How to Help Someone with a Mental Illness

March 28, 2011 Natasha Tracy

Loving and supporting someone with a mental illness is hard. Here are some ways to help a love one with a mental illness. Breaking Bipolar blog.

I talk to many people who want to help a person with a mental illness. Often the people they want to help are loved ones who have just been diagnosed with a mental illness and those who want to help feel powerless.

The “helpers” have a hard job, but let me just say, we love you for it.

Be a Powerhouse of Support for Someone With Mental Illness

Let’s just start by recognizing that mental illness is a real illness and you can’t fix it any more than you can fix cancer. I appreciate that you want to take the pain away, but please understand, you can’t. You need to accept that.

That being said, you can have an extremely important role in helping us get better. Support and love are the best things in the world.

When someone is diagnosed they may feel defective, unlovable and like they will be abandoned. If you can stand by the person with love and support and with a reminder that you’re not going anywhere, that is a magnificent gift.

Supporting a Sick Person is Hard

It’s really tough to weather the storms of a mental illness. It’s tough for the person with the illness and it’s tough for those around them. We know it’s hard. That’s why it’s such an amazing gift to try to help.

What You Can Do to Support Someone with a Mental Illness

  1. Tell them you love them, support them and won’t leave them.
  2. Tell them that they are not broken and they are the person they have always been, but they just have an illness
  3. Learn about their illness. The amount of information available out there on any illness is daunting. If you can fill in some of the blanks and do some of the work, particularly in the beginning, that’s a great help. Plus it will give you insight into what they’re going through.
  4. Help them get treatment. Drive them to appointments. Make sure they have their medications. Make sure they are talking to their doctor or therapist.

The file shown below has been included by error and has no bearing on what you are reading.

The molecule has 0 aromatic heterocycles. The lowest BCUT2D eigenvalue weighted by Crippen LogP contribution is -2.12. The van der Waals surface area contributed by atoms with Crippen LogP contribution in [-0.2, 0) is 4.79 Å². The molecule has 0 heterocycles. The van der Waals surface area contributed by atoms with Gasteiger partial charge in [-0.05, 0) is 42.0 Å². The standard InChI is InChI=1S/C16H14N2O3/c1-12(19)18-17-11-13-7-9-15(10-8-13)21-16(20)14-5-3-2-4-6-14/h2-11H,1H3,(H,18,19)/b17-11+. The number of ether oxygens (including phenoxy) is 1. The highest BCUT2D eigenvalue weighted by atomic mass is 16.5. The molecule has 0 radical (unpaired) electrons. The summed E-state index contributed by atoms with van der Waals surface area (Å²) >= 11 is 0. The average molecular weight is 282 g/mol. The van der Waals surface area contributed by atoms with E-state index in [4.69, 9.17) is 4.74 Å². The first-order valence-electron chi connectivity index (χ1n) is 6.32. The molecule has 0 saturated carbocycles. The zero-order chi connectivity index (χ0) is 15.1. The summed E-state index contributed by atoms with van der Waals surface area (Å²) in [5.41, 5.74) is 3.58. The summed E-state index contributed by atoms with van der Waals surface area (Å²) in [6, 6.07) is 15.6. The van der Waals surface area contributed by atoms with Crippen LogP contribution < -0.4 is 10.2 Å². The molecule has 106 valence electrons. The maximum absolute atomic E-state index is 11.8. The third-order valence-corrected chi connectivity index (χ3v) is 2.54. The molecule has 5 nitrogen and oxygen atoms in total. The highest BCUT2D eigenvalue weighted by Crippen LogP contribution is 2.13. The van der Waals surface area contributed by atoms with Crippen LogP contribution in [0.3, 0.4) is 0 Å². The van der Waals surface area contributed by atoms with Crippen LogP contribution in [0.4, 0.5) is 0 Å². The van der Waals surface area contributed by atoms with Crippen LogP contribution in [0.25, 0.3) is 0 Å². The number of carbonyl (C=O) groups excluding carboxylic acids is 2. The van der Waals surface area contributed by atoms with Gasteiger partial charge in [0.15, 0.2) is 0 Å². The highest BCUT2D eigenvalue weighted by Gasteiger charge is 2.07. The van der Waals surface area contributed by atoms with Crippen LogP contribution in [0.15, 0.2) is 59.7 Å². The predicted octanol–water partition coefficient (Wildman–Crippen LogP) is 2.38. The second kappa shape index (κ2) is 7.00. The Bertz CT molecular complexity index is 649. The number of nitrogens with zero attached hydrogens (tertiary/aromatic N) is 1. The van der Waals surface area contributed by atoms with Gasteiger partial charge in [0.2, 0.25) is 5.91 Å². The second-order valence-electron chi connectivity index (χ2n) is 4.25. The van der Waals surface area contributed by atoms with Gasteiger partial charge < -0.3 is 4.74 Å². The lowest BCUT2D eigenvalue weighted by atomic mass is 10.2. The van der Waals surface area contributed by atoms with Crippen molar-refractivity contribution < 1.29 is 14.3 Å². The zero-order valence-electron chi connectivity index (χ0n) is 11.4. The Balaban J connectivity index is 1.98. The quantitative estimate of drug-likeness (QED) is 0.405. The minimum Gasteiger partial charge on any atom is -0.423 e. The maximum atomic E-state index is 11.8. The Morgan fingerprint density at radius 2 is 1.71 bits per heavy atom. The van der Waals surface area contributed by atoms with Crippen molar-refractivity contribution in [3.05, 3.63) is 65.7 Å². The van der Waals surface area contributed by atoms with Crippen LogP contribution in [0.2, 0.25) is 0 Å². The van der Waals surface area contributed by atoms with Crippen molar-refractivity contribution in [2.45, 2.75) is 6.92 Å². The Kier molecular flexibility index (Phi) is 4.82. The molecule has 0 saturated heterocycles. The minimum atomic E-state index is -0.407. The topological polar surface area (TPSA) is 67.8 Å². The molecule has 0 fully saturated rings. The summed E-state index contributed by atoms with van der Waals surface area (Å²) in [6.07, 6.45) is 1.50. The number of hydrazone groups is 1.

5. Check in. Make sure they are doing OK. Make sure they are following the treatment plan.
  6. Offer to take care of a chore. Offer to make dinner. Offer to vacuum. The smallest thing is wonderful.
  7. Ask the person what they need. We’re all different and what works for us is different so the person with a mental illness can tell you best what they need.

What You Need to Do for You

Remember, get help for yourself. It’s hard to be there for a sick person. It can be really hard on you. Get your own support. It’s OK to say you need help too.

Make sure you create some boundaries. If you do everything on the list you will fall over of exhaustion. Pick reasonable things you can do. No one can do it all.

Your Support is a Gift

Whatever you do, know that your support is a gift. We might not be able to tell you at this moment. We might be too wrapped up in our illness to tell you how wonderful you are. Other people would run, but you didn’t. Your support doesn’t have to be perfect to be amazing.

You can find Natasha Tracy on Facebook or GooglePlus or @Natasha_Tracy on Twitter or at the Bipolar Burble, her blog.

APA Reference
Tracy, N. (2011, March 28). How to Help Someone with a Mental Illness, HealthyPlace. Retrieved on 2024, June 15 from

Author: Natasha Tracy

Natasha Tracy is a renowned speaker, award-winning advocate, and author of Lost Marbles: Insights into My Life with Depression & Bipolar. She's also the host of the podcast Snap Out of It! The Mental Illness in the Workplace Podcast.

Natasha is also unveiling a new book, Bipolar Rules! Hacks to Live Successfully with Bipolar Disorder, mid-2024.

Find Natasha Tracy on her blog, Bipolar BurbleX, InstagramFacebook, and YouTube.

April, 1 2011 at 9:22 am

NO! You do have power over your illness. It may take time to find out what it is and how to use it, but it's there. There is something hat you can do.And after that there is always something else that can be done. Each of us is ultimately responsible for our own wellness. If you don't believe that you can get better, and you don't try, it wont happen!

Natasha Tracy
March, 29 2011 at 9:14 am

Hi Ash,
Well thank-you, that is quite a high compliment. I'm happy to help.
(I actually wrote it in response to someone who was trying to help a newly diagnosed individual and asked me for advice on how to do it. I realized I hadn't written on it which I considered to be an oversight on my part.)
- Natasha

March, 29 2011 at 9:10 am

This has got to be one of my favourite blog posts by you ever. I have people who are working to support me, and I work to support others dealing with mental illness as well. It's nice to see somewhat of a guide on how to help.

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